|An ex-soldier who returned from Ethiopia’s war against Eritrea with nothing of his own and few prospects, Abu Mohammad has seen his life transformed since he became involved in the farmers irrigation co-operative established with the support of Self Help in his native village of Dodota.|
A father of four who returned from his war-time service ‘a landless peasant’, he managed to barely scrape a living before the Self Help Africa intervention, and for much of this time depended on the allocation of grain available monthly in food aid relief to his family and himself.
The arrival to Dodota in 1999 of Self Help’s integrated rural development programme began to transform the life of Abu Mohammad. Within a year the ex-army lieutenant was one of 130 farmers in an irrigation co-operative established at Koro, beside the Awash River in the district’s parched and dry eastern Arsi Zone.
With the support of Self Help Africa and the local Ministry for Agriculture, the co-operative members firstly built a pump house with twin pumps beside the river, and with support from the Ministry of Water and Natural Resources built a series of irrigation canals and locks to carry water to a 40 hectare plot adjacent to the fast flowing Awash.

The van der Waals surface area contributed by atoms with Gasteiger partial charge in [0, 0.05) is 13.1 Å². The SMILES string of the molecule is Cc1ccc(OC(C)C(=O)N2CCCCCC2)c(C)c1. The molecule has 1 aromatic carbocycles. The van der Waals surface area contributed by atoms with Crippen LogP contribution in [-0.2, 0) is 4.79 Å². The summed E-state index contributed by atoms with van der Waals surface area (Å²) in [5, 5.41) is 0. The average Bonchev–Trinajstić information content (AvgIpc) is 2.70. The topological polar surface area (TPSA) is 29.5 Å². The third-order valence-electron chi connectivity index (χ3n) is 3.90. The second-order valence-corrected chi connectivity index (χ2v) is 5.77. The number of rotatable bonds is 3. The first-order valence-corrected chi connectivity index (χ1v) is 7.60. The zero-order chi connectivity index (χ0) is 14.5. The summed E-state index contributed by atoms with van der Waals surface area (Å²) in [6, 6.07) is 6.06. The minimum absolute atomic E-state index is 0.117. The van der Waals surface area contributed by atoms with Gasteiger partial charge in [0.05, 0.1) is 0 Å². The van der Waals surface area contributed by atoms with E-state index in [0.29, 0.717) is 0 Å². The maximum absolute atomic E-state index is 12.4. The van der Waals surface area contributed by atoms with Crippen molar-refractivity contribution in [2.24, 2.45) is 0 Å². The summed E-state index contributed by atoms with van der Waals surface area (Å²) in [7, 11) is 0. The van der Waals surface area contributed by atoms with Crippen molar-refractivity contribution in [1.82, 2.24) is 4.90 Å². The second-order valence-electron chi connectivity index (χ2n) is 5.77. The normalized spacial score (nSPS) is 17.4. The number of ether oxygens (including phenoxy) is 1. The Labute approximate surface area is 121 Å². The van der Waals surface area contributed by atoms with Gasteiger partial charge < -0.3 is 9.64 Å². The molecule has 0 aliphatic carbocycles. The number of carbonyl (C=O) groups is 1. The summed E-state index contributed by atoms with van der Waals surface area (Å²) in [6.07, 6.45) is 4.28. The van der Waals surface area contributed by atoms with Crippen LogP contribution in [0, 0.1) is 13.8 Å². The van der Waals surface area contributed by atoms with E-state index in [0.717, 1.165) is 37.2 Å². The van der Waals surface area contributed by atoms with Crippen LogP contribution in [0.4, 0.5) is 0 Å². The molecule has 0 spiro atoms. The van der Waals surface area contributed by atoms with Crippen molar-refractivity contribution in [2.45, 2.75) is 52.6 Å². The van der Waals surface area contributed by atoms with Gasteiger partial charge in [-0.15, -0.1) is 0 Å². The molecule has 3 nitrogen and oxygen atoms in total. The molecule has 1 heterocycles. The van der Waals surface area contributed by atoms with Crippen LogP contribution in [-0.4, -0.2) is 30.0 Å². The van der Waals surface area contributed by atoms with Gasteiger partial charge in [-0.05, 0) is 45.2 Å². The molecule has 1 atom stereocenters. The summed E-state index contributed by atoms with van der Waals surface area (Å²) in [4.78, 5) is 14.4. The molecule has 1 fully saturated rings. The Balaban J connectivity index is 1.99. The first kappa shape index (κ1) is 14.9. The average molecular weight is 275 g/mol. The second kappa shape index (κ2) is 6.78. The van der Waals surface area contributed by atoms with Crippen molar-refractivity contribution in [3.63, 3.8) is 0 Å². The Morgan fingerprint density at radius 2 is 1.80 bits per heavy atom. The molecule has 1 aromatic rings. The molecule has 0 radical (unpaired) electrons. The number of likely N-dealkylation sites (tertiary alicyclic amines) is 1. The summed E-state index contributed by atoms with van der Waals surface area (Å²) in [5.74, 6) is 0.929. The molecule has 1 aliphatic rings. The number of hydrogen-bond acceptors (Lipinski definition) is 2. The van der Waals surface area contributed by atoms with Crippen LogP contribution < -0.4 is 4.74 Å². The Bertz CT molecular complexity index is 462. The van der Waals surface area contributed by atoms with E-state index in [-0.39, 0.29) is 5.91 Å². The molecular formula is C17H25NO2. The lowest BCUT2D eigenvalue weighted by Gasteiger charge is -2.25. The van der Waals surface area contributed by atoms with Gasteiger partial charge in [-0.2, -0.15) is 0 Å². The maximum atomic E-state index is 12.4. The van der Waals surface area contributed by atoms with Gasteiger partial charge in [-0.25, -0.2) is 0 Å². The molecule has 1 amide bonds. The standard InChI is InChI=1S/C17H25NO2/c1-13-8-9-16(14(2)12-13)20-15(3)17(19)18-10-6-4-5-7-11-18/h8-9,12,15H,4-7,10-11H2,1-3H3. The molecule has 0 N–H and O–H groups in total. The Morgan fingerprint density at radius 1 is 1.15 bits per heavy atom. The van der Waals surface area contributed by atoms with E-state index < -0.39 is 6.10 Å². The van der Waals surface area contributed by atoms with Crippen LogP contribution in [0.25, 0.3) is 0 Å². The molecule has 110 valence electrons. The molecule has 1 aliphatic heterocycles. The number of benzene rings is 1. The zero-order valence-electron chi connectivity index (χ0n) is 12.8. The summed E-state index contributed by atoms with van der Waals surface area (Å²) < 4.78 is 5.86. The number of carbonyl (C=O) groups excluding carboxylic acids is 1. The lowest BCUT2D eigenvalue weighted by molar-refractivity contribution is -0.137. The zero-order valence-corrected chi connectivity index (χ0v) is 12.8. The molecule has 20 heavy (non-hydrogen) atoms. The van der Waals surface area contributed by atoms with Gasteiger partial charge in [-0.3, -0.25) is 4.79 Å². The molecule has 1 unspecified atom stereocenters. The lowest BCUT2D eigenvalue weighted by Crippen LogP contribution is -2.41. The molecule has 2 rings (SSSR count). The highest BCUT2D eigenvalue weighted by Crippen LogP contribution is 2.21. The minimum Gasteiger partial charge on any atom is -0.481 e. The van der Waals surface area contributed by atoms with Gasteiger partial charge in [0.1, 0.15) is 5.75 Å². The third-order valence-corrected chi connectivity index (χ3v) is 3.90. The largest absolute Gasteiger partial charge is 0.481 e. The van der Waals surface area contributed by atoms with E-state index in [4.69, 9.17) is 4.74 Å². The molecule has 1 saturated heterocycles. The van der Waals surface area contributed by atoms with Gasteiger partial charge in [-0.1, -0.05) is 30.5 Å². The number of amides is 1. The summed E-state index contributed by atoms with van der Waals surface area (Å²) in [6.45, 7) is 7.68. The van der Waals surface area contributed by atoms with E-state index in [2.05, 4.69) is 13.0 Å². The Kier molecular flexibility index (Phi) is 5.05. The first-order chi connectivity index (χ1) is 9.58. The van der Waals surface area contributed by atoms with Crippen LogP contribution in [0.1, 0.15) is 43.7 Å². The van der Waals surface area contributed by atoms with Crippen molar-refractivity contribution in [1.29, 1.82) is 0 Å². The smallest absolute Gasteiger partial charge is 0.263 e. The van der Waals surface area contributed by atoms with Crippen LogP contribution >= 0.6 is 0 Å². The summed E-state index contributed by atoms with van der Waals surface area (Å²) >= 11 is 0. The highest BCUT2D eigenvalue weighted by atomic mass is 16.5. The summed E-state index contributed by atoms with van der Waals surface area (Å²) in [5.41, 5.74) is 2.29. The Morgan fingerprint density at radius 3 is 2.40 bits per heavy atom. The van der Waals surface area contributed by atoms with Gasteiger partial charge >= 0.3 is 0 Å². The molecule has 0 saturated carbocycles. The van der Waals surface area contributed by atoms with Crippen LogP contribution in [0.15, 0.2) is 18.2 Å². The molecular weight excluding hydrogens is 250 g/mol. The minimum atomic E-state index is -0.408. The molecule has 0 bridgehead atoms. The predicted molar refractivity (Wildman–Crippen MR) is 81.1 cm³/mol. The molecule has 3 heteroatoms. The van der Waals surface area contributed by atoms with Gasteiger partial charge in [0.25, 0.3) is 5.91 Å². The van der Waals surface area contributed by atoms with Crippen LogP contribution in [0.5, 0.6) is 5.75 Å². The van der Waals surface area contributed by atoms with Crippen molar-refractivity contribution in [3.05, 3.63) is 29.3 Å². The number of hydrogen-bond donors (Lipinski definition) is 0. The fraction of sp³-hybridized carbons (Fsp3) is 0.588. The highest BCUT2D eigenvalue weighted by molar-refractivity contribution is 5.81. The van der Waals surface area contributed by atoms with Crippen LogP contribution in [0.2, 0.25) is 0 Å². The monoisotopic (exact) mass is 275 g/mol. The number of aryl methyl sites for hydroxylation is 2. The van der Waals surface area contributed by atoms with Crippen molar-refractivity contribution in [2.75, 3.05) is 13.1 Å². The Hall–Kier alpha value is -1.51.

Workshops and training sessions organised by Self Help assisted the farmers in establishing the necessary administrative and management structures, while training demonstrations were also organised to promote improved farming methods amongst the group.
As the final piece in the jigsaw, Self Help Africa and the local Agricultural Research Institute arranged for the distribution of improved seed stock to Dodota’s Koro Co-Operative – who divided the irrigated site into quarter-hectare plots to grow what became in many cases their first ever ‘cash crops’.
Abu Mohammad, like many of his neighbours, grew onions in their first season – and harvested 21.5 quintals from his plot, which he sold for 4,760 birr (€460). It was a reward far beyond his wildest dreams – far more than his army salary had been.
Since then he has purchased a house in Dera town (10 km away) where his family now live and all four of his children attend the local high school. ‘Everybody wants to stand on their own two feet, and thanks to this project we have been able to’.